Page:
The proposed tax rate is 3.36% above rollback.
With the city's 20-year-old reserve fire engines being in service 54% of the time, Ormond Beach Fire Chief Richard Sievers knew it was time for a change.
That change included getting two new trucks to replace them, though at the first budget workshop held on June 4, that seemed unlikely. At that time, it didn't gain enough support from the commission. But at the budget workshop on July 30, the commission gave staff direction to move forward with a 3.36% property tax increase to fund the lease purchases of both fire trucks, as well as two additional police vehicles.
“That was the vision of where we needed to go," Sievers said. "I’m just so glad that [the commission] bought into that and understood where Ormond Beach should be.”
The first budget hearing is scheduled for 7 p.m. on Wednesday, Sept. 4, at City Hall. The proposed millage for the upcoming fiscal year is 4.22 mills, meaning the city will collect $4.22 for every $1,000 of taxable property value. The proposed tax rate is 3.36% above rollback, though Ormond Beach Finance Director Kelly McGuire said the average resident — who has a homestead exemption on his or her property — will see a decrease in property taxes regardless. Businesses are likely to pay more taxes, she said.
The commission's decision to allocate a percentage of millage toward public safety vehicles isn't a one-year affair.
“That’ll carry on until the commission decides to do something else with it," McGuire said.
This move isn't an unusual one for the city; Ormond Beach has dedicated millage to help replace vehicles and road resurfacing. However, the added millage (0.058 mills above the initially proposed 4.162) will only be used for public safety vehicle replacement.
The city hopes this will help initiate a replacement schedule for the Fire Department's vehicles, which unlike the Police Department, had been nonexistent prior to this budget. That's common, Sievers said. Many cities got rid of replacement schedules for fire apparatuses after the recession.
Ormond Beach Mayor Bill Partington said this is a "smart way to budget" because it means dedicated millage funds will be available when it's time to purchase new vehicles in the future. Should the city have purchased the trucks out of reserves, it could have affected a future commission who lacked the reserve funds to do the same, Partington said.
“It could be a precarious situation down the road," Partington said.
The mayor added that if the city had not needed the fire trucks, the commission might've chosen to go to rollback.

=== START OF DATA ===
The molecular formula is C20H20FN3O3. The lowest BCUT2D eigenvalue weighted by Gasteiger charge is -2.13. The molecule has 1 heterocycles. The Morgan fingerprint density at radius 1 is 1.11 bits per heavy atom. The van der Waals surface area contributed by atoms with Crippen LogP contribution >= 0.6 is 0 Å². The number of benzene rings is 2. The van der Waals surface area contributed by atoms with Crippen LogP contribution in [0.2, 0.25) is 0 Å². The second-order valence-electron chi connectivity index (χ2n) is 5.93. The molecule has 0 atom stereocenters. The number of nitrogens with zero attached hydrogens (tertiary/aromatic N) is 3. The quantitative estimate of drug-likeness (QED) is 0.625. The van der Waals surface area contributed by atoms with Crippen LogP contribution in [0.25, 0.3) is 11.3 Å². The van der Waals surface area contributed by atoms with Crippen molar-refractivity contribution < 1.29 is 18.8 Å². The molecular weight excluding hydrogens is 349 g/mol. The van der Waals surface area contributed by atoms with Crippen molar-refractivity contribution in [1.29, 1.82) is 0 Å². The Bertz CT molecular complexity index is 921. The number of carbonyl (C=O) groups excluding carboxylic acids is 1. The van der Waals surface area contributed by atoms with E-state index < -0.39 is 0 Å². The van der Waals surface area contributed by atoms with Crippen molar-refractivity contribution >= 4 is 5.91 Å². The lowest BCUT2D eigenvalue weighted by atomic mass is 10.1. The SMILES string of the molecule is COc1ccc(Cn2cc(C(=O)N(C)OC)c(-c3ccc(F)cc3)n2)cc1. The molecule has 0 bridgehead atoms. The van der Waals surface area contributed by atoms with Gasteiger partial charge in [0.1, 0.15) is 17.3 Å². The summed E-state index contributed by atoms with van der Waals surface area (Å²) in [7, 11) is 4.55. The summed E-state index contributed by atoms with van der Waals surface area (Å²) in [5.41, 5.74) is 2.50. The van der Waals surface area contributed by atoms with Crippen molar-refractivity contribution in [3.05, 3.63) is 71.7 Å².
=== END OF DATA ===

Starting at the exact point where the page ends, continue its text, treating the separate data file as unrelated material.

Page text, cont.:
“[Fire trucks] just have a lifespan. You don’t want to keep a unit for 20 years that’s running emergency calls.”
Ormond Beach Fire Chief Richard Sievers
“But because we felt strongly about the need to provide those quality vehicles for our departments, our first responders, we’re going to be just a little bit above rollback," Partington said.
The city last bought two fire trucks in 2018 and 2015.
During the budget workshop, City Commissioner Dwight Selby mentioned an incident that happened a few weeks ago where a person was involved in a crash on A1A. The individual was trapped underneath a vehicle, and the responding Ormond Beach fire truck was unable to help them immediately.
Sievers said the extrication equipment on the truck was over 30 years old, and was out of service. The equipment was so old the Fire Department couldn't get replacement parts for it either, he added. The local firefighters had to wait for Daytona Beach Fire Department to aid them, and that's something Sievers said residents don't deserve to have happen to them.
“[Fire trucks] just have a lifespan," Sievers said. "You don’t want to keep a unit for 20 years that’s running emergency calls.”
The departure of the old reserve trucks isn't the last step in bringing the agency up to date. Sievers said they have a couple of 50-year-old fire brush trucks that will need to be replaced soon. The Fire Department will also be placing structural gear on a replacement schedule, as well as working to keep up with new technology.
While it will take the Fire Department about 10-12 months to get the new trucks, which will come fully equipped, Sievers said he was pleased with the direction the department is heading in.
“It’s just got us on the path a little bit earlier," Sievers said.